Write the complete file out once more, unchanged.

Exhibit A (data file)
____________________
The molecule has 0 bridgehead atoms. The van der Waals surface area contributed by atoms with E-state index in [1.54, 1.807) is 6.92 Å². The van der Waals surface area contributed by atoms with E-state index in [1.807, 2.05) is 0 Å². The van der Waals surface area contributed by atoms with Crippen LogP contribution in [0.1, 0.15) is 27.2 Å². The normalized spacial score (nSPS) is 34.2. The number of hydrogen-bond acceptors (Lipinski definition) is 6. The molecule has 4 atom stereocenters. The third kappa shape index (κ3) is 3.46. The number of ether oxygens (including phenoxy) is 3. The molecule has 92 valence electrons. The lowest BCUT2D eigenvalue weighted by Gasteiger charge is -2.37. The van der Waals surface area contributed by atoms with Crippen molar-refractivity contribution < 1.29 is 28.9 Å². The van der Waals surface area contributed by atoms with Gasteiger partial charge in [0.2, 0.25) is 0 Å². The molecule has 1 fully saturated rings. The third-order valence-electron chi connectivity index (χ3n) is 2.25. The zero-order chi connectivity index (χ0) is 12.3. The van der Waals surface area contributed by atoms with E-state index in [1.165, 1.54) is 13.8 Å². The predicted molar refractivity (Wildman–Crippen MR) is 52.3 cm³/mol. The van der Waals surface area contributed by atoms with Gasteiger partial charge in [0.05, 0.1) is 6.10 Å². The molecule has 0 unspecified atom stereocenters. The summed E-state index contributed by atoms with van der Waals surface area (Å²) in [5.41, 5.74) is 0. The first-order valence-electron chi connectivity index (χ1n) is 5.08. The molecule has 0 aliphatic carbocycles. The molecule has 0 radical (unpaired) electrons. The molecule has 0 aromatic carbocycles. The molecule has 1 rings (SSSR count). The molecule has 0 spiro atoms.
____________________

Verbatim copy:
The molecule has 0 bridgehead atoms. The van der Waals surface area contributed by atoms with E-state index in [1.54, 1.807) is 6.92 Å². The van der Waals surface area contributed by atoms with E-state index in [1.807, 2.05) is 0 Å². The van der Waals surface area contributed by atoms with Crippen LogP contribution in [0.1, 0.15) is 27.2 Å². The normalized spacial score (nSPS) is 34.2. The number of hydrogen-bond acceptors (Lipinski definition) is 6. The molecule has 4 atom stereocenters. The third kappa shape index (κ3) is 3.46. The number of ether oxygens (including phenoxy) is 3. The molecule has 92 valence electrons. The lowest BCUT2D eigenvalue weighted by Gasteiger charge is -2.37. The van der Waals surface area contributed by atoms with Crippen molar-refractivity contribution < 1.29 is 28.9 Å². The van der Waals surface area contributed by atoms with Gasteiger partial charge in [0.2, 0.25) is 0 Å². The molecule has 1 fully saturated rings. The third-order valence-electron chi connectivity index (χ3n) is 2.25. The zero-order chi connectivity index (χ0) is 12.3. The van der Waals surface area contributed by atoms with E-state index in [1.165, 1.54) is 13.8 Å². The predicted molar refractivity (Wildman–Crippen MR) is 52.3 cm³/mol. The van der Waals surface area contributed by atoms with Gasteiger partial charge in [0.05, 0.1) is 6.10 Å². The molecule has 0 unspecified atom stereocenters. The summed E-state index contributed by atoms with van der Waals surface area (Å²) in [5.41, 5.74) is 0. The first-order valence-electron chi connectivity index (χ1n) is 5.08. The molecule has 0 aliphatic carbocycles. The molecule has 0 radical (unpaired) electrons. The molecule has 0 aromatic carbocycles. The molecule has 1 rings (SSSR count). The molecule has 0 spiro atoms.